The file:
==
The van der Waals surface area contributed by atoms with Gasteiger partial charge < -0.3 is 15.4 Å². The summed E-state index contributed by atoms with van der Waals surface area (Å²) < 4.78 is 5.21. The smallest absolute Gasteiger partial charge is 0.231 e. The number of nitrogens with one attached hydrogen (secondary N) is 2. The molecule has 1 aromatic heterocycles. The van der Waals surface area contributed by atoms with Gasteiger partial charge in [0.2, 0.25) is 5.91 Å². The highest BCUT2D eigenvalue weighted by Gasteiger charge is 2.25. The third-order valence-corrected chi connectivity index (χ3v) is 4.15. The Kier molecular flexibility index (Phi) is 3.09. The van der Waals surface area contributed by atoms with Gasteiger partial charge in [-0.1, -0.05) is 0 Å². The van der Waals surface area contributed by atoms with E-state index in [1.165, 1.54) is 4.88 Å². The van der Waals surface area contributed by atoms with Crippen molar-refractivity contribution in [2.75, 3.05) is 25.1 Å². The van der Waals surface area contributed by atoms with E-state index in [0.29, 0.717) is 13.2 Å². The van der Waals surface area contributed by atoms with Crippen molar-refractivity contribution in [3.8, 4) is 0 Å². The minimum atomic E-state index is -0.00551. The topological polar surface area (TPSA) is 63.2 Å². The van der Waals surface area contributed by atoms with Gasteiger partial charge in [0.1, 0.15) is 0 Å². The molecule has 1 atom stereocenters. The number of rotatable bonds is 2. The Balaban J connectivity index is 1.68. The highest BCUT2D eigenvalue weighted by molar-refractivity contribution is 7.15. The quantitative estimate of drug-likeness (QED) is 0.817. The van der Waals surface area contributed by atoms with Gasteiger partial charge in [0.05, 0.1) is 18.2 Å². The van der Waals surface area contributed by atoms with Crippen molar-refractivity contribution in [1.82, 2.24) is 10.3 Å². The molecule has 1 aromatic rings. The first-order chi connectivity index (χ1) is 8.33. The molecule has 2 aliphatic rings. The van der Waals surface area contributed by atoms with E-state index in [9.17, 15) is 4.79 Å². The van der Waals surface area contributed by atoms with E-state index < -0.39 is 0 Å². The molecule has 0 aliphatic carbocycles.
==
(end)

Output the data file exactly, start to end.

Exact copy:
The van der Waals surface area contributed by atoms with Gasteiger partial charge < -0.3 is 15.4 Å². The summed E-state index contributed by atoms with van der Waals surface area (Å²) < 4.78 is 5.21. The smallest absolute Gasteiger partial charge is 0.231 e. The number of nitrogens with one attached hydrogen (secondary N) is 2. The molecule has 1 aromatic heterocycles. The van der Waals surface area contributed by atoms with Gasteiger partial charge in [0.2, 0.25) is 5.91 Å². The highest BCUT2D eigenvalue weighted by Gasteiger charge is 2.25. The third-order valence-corrected chi connectivity index (χ3v) is 4.15. The Kier molecular flexibility index (Phi) is 3.09. The van der Waals surface area contributed by atoms with Gasteiger partial charge in [-0.1, -0.05) is 0 Å². The van der Waals surface area contributed by atoms with E-state index in [1.165, 1.54) is 4.88 Å². The van der Waals surface area contributed by atoms with Crippen molar-refractivity contribution in [2.75, 3.05) is 25.1 Å². The van der Waals surface area contributed by atoms with E-state index in [0.29, 0.717) is 13.2 Å². The van der Waals surface area contributed by atoms with Crippen molar-refractivity contribution in [3.8, 4) is 0 Å². The minimum atomic E-state index is -0.00551. The topological polar surface area (TPSA) is 63.2 Å². The van der Waals surface area contributed by atoms with Gasteiger partial charge in [0.1, 0.15) is 0 Å². The molecule has 1 atom stereocenters. The number of rotatable bonds is 2. The Balaban J connectivity index is 1.68. The highest BCUT2D eigenvalue weighted by molar-refractivity contribution is 7.15. The quantitative estimate of drug-likeness (QED) is 0.817. The van der Waals surface area contributed by atoms with Gasteiger partial charge in [0.05, 0.1) is 18.2 Å². The van der Waals surface area contributed by atoms with Crippen molar-refractivity contribution in [1.82, 2.24) is 10.3 Å². The molecule has 1 aromatic rings. The first-order chi connectivity index (χ1) is 8.33. The molecule has 2 aliphatic rings. The van der Waals surface area contributed by atoms with E-state index in [9.17, 15) is 4.79 Å². The van der Waals surface area contributed by atoms with E-state index < -0.39 is 0 Å². The molecule has 0 aliphatic carbocycles.